In a video first, researchers have captured footage of a bird couple arguing over parental duties.
While there are any number of videos showing animals appearing to squabble over many issues, this is the first time that researchers have evidence it is an actual vocal exchange leading to an agreement.
Perceived lack of fairness appears to be at the root of most arguments, including bird tiffs, apparently. The recorded bickering birds were a pair of zebra finches that were both spending much of their time taking care of their eggs and chicks.
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"In species with bi-parental care, individuals adjust their workload to that of their partner to either compensate or match its investment. Communication within a pair might be crucial for achieving this adjustment," Ingrid Boucaud of the Université de Lyon/Saint-Etienne and her colleagues wrote in a paper published in the Biological Journal of the Linnean Society.
Zebra finch parents follow a routine. Whenever one leaves their duties at the nest to hunt, forage or do other things, the two birds engage in a "structured call duet." No one yet knows what the birds are communicating to each other, but this vocal exchange tends to follow a certain predictable pattern.
Boucaud and her team disrupted the shared parenting by capturing males while they were foraging and keeping them away from the nest for an extra hour. In the meantime, the females sat at their respective nests, and waited.
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When they released the males and they returned to their nests, the females appeared to really let the males have it. What was usually a slow and regularly patterned vocalization became more anguished sounding and fast paced. The videotaped female zebra finch also pecked her partner's head a few times.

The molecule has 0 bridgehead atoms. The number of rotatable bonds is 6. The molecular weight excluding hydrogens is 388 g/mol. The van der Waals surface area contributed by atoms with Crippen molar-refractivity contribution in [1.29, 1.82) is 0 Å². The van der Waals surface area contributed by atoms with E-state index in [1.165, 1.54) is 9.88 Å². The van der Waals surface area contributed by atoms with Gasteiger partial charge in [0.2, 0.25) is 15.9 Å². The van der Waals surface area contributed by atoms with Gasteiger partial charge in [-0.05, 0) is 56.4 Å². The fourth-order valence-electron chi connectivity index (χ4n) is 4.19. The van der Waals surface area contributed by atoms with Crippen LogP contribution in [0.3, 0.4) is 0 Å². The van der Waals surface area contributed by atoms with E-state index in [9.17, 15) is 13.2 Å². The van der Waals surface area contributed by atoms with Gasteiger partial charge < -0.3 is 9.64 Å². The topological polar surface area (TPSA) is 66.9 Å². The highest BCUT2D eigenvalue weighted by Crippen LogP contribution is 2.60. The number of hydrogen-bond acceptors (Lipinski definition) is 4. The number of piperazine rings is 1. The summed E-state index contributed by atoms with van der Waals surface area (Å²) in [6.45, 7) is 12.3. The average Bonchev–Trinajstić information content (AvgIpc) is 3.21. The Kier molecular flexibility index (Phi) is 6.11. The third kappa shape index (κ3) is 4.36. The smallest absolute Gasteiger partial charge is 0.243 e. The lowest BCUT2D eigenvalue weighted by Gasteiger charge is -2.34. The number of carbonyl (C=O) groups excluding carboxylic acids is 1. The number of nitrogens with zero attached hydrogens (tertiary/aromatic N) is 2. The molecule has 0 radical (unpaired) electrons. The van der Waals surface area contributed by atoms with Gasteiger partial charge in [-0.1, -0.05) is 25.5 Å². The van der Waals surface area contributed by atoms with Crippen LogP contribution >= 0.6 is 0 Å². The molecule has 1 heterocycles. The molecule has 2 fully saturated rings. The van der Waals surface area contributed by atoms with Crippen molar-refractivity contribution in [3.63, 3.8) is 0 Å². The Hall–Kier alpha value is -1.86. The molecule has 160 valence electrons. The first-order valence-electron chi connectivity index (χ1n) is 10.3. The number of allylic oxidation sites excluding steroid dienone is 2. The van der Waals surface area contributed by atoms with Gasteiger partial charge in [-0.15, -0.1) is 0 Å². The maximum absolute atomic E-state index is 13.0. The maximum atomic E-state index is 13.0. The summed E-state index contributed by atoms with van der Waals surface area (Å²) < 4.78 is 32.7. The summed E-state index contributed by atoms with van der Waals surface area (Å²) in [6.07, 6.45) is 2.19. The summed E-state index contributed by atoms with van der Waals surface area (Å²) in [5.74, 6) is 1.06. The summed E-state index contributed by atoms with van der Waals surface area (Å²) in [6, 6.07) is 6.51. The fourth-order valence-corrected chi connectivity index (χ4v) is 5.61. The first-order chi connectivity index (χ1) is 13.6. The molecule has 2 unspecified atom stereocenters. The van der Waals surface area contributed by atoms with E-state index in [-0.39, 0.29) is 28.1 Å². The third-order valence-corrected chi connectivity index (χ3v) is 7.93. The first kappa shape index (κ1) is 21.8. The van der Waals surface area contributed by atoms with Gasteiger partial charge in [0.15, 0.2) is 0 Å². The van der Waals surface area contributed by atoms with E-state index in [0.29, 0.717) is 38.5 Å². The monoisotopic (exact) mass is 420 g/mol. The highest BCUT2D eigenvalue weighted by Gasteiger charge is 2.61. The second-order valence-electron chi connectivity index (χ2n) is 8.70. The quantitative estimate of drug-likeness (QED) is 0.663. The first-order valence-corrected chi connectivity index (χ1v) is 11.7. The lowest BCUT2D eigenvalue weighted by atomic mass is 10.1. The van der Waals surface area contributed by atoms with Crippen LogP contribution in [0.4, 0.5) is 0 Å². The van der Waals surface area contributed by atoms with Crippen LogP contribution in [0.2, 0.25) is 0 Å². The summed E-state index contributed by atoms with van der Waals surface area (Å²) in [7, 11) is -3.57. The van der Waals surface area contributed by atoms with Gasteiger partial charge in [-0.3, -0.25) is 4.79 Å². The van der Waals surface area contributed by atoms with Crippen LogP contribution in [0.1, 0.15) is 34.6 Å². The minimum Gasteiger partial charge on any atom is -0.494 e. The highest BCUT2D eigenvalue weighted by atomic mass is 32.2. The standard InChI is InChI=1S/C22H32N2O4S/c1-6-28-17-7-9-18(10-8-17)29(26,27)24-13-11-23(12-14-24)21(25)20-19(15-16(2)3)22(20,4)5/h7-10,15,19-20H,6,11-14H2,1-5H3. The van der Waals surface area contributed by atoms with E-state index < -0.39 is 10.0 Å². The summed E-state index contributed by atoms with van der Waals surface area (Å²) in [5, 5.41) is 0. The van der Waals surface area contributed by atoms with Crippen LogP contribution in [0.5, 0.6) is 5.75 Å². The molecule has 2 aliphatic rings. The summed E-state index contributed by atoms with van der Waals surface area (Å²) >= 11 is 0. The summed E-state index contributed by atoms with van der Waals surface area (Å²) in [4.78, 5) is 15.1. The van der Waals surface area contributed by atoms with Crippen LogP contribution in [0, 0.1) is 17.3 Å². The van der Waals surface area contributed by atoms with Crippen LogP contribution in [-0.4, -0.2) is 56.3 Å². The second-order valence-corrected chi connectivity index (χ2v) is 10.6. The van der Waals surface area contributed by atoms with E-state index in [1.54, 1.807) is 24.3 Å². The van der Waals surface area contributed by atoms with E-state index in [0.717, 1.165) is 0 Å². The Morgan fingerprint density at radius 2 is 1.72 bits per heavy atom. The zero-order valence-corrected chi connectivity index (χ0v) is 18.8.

He, in turn, fired back with his own vocalizations, with the two communicating with each other far more rapidly than usual.
The researchers report that the rapid vocal exchanges "were associated with an increased haste of the partners to take turns incubating and foraging. Females also spent less time incubating during their subsequent shift."
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Furthermore, the length of the "arguments" seemed to predict what happened next. If the late-arriving male called just a couple of times, the females would take a lengthier (up to an hour) foraging nest break. If the vocal exchanges involved more calls, she would return to the nest in less than thirty minutes.
"Taken together," Boucaud and her team wrote, "these results suggest that acoustic communication may play a role in the negotiation of parental care between breeding partners."
While it's important not to anthropomorphize the behavior of birds or any other non-human, it does appear that heated verbal exchanges evolved, at least in part among humans and certain birds, to facilitate compromise and agreements over important matters, like parental care.